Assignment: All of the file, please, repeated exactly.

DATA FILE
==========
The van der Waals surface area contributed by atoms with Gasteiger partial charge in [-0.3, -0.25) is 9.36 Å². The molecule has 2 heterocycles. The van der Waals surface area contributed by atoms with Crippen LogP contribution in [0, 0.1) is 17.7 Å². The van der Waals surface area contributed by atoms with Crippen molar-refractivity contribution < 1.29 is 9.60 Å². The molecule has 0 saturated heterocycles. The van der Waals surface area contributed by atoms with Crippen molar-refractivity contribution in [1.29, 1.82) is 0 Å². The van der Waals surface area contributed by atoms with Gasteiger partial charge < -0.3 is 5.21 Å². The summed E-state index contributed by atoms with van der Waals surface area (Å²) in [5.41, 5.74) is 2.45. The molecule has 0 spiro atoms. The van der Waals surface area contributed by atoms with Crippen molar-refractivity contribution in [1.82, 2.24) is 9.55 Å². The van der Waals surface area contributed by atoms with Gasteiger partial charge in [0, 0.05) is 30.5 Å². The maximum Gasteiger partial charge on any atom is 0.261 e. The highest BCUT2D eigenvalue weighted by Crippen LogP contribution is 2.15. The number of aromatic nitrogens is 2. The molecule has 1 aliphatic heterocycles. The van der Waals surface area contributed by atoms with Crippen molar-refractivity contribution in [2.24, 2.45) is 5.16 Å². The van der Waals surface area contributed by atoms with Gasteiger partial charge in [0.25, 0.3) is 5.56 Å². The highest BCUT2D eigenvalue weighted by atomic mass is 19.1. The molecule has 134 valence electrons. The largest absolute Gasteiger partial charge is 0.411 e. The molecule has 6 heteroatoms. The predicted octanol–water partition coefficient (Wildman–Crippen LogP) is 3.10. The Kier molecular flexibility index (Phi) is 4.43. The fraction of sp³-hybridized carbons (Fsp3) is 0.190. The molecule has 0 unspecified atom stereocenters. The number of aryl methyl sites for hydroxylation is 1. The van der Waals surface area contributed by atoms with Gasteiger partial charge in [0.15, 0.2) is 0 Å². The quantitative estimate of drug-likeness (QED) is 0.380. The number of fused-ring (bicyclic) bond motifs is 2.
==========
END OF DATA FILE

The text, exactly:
The van der Waals surface area contributed by atoms with Gasteiger partial charge in [-0.3, -0.25) is 9.36 Å². The molecule has 2 heterocycles. The van der Waals surface area contributed by atoms with Crippen LogP contribution in [0, 0.1) is 17.7 Å². The van der Waals surface area contributed by atoms with Crippen molar-refractivity contribution < 1.29 is 9.60 Å². The molecule has 0 saturated heterocycles. The van der Waals surface area contributed by atoms with Crippen molar-refractivity contribution in [1.29, 1.82) is 0 Å². The van der Waals surface area contributed by atoms with Gasteiger partial charge < -0.3 is 5.21 Å². The summed E-state index contributed by atoms with van der Waals surface area (Å²) in [5.41, 5.74) is 2.45. The molecule has 0 spiro atoms. The van der Waals surface area contributed by atoms with Crippen molar-refractivity contribution in [1.82, 2.24) is 9.55 Å². The van der Waals surface area contributed by atoms with Gasteiger partial charge in [0, 0.05) is 30.5 Å². The maximum Gasteiger partial charge on any atom is 0.261 e. The highest BCUT2D eigenvalue weighted by Crippen LogP contribution is 2.15. The number of aromatic nitrogens is 2. The molecule has 1 aliphatic heterocycles. The van der Waals surface area contributed by atoms with Crippen molar-refractivity contribution in [2.24, 2.45) is 5.16 Å². The van der Waals surface area contributed by atoms with Gasteiger partial charge in [0.25, 0.3) is 5.56 Å². The highest BCUT2D eigenvalue weighted by atomic mass is 19.1. The molecule has 134 valence electrons. The largest absolute Gasteiger partial charge is 0.411 e. The molecule has 6 heteroatoms. The predicted octanol–water partition coefficient (Wildman–Crippen LogP) is 3.10. The Kier molecular flexibility index (Phi) is 4.43. The fraction of sp³-hybridized carbons (Fsp3) is 0.190. The molecule has 0 unspecified atom stereocenters. The number of aryl methyl sites for hydroxylation is 1. The van der Waals surface area contributed by atoms with Gasteiger partial charge in [0.15, 0.2) is 0 Å². The quantitative estimate of drug-likeness (QED) is 0.380. The number of fused-ring (bicyclic) bond motifs is 2.